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Councillors reject staff’s advice on Palmer’s Island planning proposal

Geoff Helisma

Five of eight councillors have supported sending a controversial proposal – to rezone 1.1 hectares of agricultural land on Palmers Island as IN4 Working Waterfront, “to facilitate the development of a marine-based industry” – to the minister for determination.

The land is part of a 10.56 hectare block owned by Yamba Welding and Engineering Pty Ltd – the remaining 9.5 hectares would “be retained as a RU1 Primary Production zone”.

The proposal was first submitted to CVC in May 2016, supported by a majority of councillors and sent to the Department of Planning, which subsequently rejected the proposal in 2017.

The applicant then requested a review of the determination, which resulted in the Northern Joint Regional Planning Panel (JRPP) supporting the “issue of a Gateway Determination” in April 2018, the report to council stated.

Come May 2019 a revised report was “provided to CVC by [the] consultant for public exhibition”.

Most of the councillors appeared to be pre-prepared to refer the proposal to the Minister for Planning and Public Spaces.

Councillor Debrah Novak failed to draw a seconder for her motion, to adopt the staff’s recommendation, which advised councillors that the proposal “is legally invalid in its present form and may not be considered any further due to conflicts with State Environmental Planning Policy No 55 – Remediation of Land as confirmed by two separate legal advices on this matter”.

Subsequently, councillors did not raise the issue as a debating point.

Staff also advised that CVC “is not the Local Plan Making Authority for this Planning Proposal and is therefore not legally bound to make a definitive recommendation to the state government on this proposal”.

Staff also stated that while CVC “recognises the support for the boat building industry, it recognises the potentially adverse site impacts and potentially unresolvable issues of amenity, which are likely to result from this proposal on this site”.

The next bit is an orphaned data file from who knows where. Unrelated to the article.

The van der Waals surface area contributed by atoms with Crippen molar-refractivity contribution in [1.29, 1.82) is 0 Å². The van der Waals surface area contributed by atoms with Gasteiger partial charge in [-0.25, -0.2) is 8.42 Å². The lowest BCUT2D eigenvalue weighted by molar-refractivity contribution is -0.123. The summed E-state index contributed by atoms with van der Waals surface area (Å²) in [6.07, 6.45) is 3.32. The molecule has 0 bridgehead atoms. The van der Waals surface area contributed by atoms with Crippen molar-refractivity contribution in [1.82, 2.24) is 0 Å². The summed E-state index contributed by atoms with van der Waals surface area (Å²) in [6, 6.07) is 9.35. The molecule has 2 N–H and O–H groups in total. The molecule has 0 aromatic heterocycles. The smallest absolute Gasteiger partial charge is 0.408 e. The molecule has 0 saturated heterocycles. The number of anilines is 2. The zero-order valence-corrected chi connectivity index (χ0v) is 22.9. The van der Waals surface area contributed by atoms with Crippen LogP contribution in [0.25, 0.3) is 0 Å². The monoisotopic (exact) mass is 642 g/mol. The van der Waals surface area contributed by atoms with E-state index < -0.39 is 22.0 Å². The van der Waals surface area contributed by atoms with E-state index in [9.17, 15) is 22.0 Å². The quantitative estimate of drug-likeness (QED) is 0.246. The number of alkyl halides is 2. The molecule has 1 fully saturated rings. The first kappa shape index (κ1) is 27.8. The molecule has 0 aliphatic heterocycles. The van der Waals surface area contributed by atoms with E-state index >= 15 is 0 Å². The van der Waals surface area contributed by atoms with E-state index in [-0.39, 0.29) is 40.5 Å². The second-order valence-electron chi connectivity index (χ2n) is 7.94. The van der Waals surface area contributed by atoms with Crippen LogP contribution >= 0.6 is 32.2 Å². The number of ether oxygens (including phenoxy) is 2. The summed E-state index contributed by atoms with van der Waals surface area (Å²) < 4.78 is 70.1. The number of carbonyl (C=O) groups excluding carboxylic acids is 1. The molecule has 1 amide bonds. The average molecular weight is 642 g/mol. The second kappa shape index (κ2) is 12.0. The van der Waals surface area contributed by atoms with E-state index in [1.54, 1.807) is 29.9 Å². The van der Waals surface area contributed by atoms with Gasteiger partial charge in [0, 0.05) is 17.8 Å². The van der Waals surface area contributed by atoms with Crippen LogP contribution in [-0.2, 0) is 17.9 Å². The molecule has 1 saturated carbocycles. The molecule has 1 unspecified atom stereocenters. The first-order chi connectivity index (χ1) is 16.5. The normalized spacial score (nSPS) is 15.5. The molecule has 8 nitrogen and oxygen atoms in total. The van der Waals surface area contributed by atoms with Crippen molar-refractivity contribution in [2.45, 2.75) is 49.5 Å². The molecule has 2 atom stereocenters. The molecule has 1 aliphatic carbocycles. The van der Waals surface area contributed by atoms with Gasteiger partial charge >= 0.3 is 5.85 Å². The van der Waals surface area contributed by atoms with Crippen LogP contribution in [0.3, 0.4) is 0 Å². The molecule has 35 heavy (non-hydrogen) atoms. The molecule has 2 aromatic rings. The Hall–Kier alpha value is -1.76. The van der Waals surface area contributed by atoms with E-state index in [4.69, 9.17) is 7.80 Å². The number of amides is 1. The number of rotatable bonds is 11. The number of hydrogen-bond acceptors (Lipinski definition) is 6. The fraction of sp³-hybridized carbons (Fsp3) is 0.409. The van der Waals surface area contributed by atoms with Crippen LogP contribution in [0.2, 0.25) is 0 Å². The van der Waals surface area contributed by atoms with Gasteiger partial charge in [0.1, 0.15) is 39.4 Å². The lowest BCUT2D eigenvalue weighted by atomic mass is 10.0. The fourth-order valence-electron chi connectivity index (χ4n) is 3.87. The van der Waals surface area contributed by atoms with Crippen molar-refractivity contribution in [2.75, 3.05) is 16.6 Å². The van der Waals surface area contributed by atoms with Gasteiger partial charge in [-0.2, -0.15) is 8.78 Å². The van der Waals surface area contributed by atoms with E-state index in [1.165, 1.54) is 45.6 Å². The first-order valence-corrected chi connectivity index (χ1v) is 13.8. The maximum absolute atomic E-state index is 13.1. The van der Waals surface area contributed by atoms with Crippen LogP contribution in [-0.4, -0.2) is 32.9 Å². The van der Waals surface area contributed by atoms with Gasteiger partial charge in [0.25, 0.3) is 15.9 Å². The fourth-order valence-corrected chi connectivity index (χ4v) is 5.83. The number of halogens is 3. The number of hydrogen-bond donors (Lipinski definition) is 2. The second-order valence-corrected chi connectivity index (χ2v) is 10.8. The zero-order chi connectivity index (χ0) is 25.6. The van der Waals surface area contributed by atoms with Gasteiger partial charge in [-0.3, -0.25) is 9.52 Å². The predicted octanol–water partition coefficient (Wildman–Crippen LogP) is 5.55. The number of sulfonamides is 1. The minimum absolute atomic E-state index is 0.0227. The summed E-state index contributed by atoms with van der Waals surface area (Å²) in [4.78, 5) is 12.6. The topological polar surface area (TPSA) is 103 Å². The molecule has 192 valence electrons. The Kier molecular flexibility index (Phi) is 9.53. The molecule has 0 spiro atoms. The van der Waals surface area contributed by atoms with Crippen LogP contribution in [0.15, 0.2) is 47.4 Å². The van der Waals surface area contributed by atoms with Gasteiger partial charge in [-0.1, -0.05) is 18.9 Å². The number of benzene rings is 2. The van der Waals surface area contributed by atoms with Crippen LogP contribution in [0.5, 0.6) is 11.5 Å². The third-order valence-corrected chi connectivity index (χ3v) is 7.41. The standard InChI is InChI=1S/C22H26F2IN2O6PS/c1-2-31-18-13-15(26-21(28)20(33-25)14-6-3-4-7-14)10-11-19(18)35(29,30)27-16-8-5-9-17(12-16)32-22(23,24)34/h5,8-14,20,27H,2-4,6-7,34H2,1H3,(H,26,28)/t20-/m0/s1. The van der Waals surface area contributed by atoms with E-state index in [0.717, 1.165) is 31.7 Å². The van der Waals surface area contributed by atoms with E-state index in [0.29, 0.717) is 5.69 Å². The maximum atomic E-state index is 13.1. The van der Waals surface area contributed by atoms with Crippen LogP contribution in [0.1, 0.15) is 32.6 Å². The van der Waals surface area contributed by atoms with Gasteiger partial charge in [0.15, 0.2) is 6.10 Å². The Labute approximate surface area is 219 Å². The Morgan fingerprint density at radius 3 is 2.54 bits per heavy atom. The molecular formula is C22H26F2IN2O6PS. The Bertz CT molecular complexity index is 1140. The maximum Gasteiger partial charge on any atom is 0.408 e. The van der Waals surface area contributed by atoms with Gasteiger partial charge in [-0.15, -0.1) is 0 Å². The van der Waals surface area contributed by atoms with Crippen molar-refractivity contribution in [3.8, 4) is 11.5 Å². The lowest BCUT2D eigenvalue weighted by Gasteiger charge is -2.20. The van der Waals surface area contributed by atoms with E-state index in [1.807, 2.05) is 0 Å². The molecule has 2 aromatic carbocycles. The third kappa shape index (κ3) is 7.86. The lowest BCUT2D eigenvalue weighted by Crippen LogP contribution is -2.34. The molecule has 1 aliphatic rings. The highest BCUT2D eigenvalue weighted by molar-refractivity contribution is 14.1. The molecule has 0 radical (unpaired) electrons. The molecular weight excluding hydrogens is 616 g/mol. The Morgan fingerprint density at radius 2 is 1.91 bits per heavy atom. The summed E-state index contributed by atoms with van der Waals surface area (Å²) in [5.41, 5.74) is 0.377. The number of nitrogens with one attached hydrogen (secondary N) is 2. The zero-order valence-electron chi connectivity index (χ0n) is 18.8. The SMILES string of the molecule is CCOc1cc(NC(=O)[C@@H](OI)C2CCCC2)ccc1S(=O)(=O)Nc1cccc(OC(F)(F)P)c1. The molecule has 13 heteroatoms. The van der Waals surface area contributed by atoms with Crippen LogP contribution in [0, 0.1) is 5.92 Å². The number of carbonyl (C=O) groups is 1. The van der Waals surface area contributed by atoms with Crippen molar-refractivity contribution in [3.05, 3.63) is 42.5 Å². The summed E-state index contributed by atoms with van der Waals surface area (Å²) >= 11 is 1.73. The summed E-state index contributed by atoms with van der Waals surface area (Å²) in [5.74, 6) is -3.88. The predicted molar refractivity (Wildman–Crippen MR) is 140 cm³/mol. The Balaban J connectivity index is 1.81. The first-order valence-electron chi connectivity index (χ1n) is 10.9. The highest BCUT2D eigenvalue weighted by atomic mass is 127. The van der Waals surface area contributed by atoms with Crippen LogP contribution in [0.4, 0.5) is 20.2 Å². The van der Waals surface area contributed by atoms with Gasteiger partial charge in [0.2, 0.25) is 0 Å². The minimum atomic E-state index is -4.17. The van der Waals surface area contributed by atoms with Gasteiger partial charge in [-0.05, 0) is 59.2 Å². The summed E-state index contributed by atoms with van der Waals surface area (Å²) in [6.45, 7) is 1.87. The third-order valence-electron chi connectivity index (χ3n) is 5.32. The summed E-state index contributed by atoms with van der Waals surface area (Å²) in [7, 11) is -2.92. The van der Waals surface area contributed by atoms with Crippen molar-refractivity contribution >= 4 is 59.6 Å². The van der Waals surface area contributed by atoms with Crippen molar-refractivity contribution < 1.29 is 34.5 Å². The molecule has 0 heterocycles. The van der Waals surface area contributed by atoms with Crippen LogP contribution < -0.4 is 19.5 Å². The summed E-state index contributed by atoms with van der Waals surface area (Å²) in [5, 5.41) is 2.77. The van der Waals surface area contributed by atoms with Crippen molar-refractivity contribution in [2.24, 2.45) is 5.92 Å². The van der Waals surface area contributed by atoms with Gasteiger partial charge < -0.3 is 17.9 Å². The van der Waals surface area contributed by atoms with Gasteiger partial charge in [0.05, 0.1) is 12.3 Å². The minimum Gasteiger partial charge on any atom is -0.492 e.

Councillor Andrew Baker was ready with a motion (seconded by Cr Arthur Lysaught) that detailed all of the community consultation outcomes (for and against), addressed the JRPP’s gateway review’s findings in April 2018 and acknowledged the various site studies such as contamination, flood impact and environment.

While councillors Peter Ellem, Debrah Novak and Greg Clancy were firmly opposed to the proposal, concurring with an “objection to the loss of primary agricultural land from Department of Primary Industries”, among other concerns, some debate also focussed on the wording of Cr Baker’s motion, which was amended from CVC “not[ing] its continuing support” of the proposal to, as Cr Kingsley put it, “facilitate[ing] the development of a marine-based industry”.

“In my opinion we should remain impartial,” Cr Kingsley said, “We are not the authority to determine [this].”

Councillor Ellem disagreed with the amended wording and likened using the word “facilitate” to a “tacked on … quasi neutral stance” that resulted in CVC “tacitly supporting” the proposal.

Speaking to his motion, Cr Baker emphasised that “nothing about” CVC’s decision “says it should fail or succeed” when it is next considered by the JRPP.

Councillors Baker, Lysaught, Williamson, Kingsley and Toms voted in favour of Cr Baker’s motion – Cr Jim Simmons declared a significant non pecuniary interest (one of the objectors is a client of GM accounting, where he is employed) and did not participate in the matter.

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